A climate emergency requiring levels of action far beyond anything that is currently perceived by policy makers? As temperatures soar to record levels and it is hotter than most people understand, you can bet on that.

Earlier posted at ClimateCodeRed.org


As 2015 smashes temperature records, it's hotter than you think | by David Spratt http://arctic-news.blogspot.com/2015/09/as-2015-smashes-temperature-records-its-hotter-than-you-think.html

Posted by Sam Carana on Thursday, September 3, 2015

Tuesday, September 1, 2015

Arctic Sea Ice Collapse Threatens - Update 7

The image below shows Arctic sea ice extent, with the blue dot indicating that extent for August 30, 2015, was 4.804 million square kilometers. Satellite records shows that, at this time of the year, extent was only lower in 2007, 2011 and 2012.


There are a number of reasons why sea ice looks set to decrease dramatically over the next few weeks. On above image, extent for 2015 looks set to soon cross the lines for the years 2007 and 2011, while the sea ice today is in an even worse condition than one might conclude when looking at extent alone.

Thick sea ice is virtually absent compared to the situation in the year 2012 around this time of year, as illustrated by the image below that compares sea ice thickness on August 30, 2012 (left) with August 30, 2015 (right).


Furthermore, sea surface temperatures are very high. The North Pacific, on August 31, 2015, was about 1°C (1.8°F) warmer than it was compared to the period from 1971 to 2000, as illustrated by the Climate Reanalyzer image on the right.

As the image below shows, sea surface temperature anomalies are very high around North America, both in the Pacific Ocean and in the Atlantic Ocean.

The image below shows sea surface temperatures on August 30, 2015, indicating that a huge amount of ocean heat has accumulated in the Atlantic Ocean off the coast of North America.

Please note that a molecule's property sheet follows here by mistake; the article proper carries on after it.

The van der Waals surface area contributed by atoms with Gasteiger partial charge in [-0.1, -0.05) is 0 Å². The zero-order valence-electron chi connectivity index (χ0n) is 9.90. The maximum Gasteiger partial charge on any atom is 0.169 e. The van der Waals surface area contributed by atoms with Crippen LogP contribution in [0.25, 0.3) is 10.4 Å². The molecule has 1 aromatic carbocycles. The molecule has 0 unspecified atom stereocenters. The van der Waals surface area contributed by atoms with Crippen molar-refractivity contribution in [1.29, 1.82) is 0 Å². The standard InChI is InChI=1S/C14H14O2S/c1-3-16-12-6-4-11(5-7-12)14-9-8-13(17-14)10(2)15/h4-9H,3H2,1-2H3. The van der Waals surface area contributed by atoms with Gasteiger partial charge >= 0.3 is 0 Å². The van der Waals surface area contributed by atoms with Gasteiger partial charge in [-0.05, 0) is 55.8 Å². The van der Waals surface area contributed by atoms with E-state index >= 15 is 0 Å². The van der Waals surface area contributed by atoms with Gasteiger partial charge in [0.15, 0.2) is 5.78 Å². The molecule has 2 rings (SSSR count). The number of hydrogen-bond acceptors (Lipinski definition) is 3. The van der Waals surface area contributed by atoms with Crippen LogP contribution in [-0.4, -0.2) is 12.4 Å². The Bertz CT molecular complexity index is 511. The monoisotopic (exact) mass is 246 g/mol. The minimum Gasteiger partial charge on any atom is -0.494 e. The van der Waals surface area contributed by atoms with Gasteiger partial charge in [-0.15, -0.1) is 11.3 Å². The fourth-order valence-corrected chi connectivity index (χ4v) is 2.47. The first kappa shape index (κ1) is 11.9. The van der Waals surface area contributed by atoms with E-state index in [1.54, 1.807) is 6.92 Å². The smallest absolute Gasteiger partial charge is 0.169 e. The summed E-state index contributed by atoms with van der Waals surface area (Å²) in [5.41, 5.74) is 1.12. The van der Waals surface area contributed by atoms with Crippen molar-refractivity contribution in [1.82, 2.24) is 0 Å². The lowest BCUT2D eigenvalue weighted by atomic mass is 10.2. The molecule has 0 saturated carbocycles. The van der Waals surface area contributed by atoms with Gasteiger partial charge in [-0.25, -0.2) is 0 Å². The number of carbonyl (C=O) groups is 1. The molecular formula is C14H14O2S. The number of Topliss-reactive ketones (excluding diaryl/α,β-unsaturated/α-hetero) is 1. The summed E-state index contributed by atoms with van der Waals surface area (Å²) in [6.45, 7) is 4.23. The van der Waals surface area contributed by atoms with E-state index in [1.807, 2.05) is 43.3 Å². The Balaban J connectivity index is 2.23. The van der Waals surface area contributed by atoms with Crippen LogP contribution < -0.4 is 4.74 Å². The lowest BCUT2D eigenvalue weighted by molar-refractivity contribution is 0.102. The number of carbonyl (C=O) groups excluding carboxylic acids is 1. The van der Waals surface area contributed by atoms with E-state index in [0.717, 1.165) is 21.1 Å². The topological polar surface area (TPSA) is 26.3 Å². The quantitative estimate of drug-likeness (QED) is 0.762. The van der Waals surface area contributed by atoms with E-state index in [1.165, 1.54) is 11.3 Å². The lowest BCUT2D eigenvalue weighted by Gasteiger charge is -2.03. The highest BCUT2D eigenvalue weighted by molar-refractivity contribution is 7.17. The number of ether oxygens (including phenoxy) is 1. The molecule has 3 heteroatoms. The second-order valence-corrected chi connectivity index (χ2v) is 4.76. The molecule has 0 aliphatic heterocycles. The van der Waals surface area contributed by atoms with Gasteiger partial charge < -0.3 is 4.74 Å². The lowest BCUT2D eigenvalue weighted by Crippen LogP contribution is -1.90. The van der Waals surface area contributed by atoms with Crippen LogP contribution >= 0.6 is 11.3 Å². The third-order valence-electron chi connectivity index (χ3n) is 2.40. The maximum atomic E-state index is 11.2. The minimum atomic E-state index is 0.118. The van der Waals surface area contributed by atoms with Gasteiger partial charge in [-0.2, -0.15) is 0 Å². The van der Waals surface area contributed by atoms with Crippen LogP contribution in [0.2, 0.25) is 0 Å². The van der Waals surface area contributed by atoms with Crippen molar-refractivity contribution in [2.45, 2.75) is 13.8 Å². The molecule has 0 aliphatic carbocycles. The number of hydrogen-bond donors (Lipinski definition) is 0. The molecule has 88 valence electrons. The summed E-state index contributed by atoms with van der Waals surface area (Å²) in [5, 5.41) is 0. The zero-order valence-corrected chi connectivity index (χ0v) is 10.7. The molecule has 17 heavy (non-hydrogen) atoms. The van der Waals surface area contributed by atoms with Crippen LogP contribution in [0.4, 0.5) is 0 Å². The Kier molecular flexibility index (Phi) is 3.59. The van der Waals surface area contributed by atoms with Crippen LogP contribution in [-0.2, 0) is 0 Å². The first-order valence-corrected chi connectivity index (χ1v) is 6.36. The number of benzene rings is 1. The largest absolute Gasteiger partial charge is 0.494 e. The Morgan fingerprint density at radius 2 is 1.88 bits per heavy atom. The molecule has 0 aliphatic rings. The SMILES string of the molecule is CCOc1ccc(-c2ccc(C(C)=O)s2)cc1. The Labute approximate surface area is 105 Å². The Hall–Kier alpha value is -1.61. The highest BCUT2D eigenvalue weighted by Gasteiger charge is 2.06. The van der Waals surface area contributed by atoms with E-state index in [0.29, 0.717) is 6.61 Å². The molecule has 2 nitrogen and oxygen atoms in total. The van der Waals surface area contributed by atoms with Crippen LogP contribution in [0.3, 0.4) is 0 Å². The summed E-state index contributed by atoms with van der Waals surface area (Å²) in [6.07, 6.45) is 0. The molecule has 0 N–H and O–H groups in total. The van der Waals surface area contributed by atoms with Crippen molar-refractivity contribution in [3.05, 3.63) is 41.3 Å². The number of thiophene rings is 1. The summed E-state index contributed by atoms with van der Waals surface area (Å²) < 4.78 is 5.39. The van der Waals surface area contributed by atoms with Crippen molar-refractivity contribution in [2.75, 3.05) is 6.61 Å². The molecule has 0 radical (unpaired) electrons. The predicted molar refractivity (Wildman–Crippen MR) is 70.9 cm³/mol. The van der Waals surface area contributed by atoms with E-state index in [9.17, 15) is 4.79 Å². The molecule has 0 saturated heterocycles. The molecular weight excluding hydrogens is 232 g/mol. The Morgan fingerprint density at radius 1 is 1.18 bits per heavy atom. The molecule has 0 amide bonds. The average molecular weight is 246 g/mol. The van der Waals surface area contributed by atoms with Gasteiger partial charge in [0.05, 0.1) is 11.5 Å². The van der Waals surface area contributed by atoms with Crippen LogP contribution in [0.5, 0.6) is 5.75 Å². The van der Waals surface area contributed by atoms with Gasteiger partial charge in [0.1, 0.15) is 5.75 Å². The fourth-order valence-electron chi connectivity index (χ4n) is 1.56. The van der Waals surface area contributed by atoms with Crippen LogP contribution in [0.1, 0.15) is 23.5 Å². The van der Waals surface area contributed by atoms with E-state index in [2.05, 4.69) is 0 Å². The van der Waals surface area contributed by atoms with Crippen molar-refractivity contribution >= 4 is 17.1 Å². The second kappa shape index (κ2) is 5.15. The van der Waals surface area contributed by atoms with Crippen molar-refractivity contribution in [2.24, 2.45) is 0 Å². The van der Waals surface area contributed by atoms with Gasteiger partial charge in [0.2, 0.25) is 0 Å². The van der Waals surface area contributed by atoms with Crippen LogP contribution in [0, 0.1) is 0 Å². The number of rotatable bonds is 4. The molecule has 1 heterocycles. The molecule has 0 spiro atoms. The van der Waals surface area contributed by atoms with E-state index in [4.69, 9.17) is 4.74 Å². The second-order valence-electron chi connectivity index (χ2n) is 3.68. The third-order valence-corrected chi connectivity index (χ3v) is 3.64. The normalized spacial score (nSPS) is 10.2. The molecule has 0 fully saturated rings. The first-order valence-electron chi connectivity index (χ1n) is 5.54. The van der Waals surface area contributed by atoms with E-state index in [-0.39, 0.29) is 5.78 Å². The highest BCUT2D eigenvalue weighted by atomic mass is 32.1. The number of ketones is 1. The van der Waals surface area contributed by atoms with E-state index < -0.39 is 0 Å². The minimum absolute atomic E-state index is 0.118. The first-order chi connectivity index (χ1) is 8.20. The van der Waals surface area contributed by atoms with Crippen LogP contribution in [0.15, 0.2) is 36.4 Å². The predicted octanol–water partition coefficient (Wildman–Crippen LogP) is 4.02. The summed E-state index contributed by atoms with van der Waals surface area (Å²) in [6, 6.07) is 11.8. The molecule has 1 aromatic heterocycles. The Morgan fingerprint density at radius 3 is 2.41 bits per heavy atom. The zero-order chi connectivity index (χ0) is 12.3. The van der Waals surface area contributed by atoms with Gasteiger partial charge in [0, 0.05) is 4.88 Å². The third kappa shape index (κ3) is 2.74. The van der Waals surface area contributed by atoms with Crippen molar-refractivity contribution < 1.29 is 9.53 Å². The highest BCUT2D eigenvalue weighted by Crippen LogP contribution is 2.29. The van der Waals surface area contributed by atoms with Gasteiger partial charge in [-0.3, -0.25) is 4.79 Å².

The Gulf Stream is carrying much of this warm water toward the Arctic Ocean. Additionally, warm water from the Pacific Ocean is entering the Arctic Ocean through the Bering Strait.


Above image below shows sea surface temperature anomalies in the Arctic as at August 31, 2015.




There still are a few weeks to go before sea ice can be expected to reach its minimum, at around half September 2015, while sea currents will continue to carry warmer water into the Arctic Ocean for months to come.

There is a strengthening El Niño, while more open water increases the chance that storms will develop that will push the last remnants of the sea ice out of the Arctic Ocean, as discussed in earlier posts such as this one. Storms can also mix warm surface waters all the way down to the seafloor, as discussed in this earlier post. Typhoons increase this danger. The above image show three typhoons in the Pacific Ocean on 30 August, 2015, and the Climate Reanalyzer image on the right shows them on September 1, 2015.

These typhoons are headed in the direction of the Arctic. The Climate Reanalyzer forecast for September 8, 2015, below shows typhoons in the Pacific Ocean close to the Arctic Ocean, as well as strong wind over the Arctic Ocean.


The situation is dire and calls for comprehensive and effective action, as discussed in the Climate Plan.

Thick sea ice is virtually absent compared to the situation in the year 2012 around this time of year....
Posted by Sam Carana on Tuesday, September 1, 2015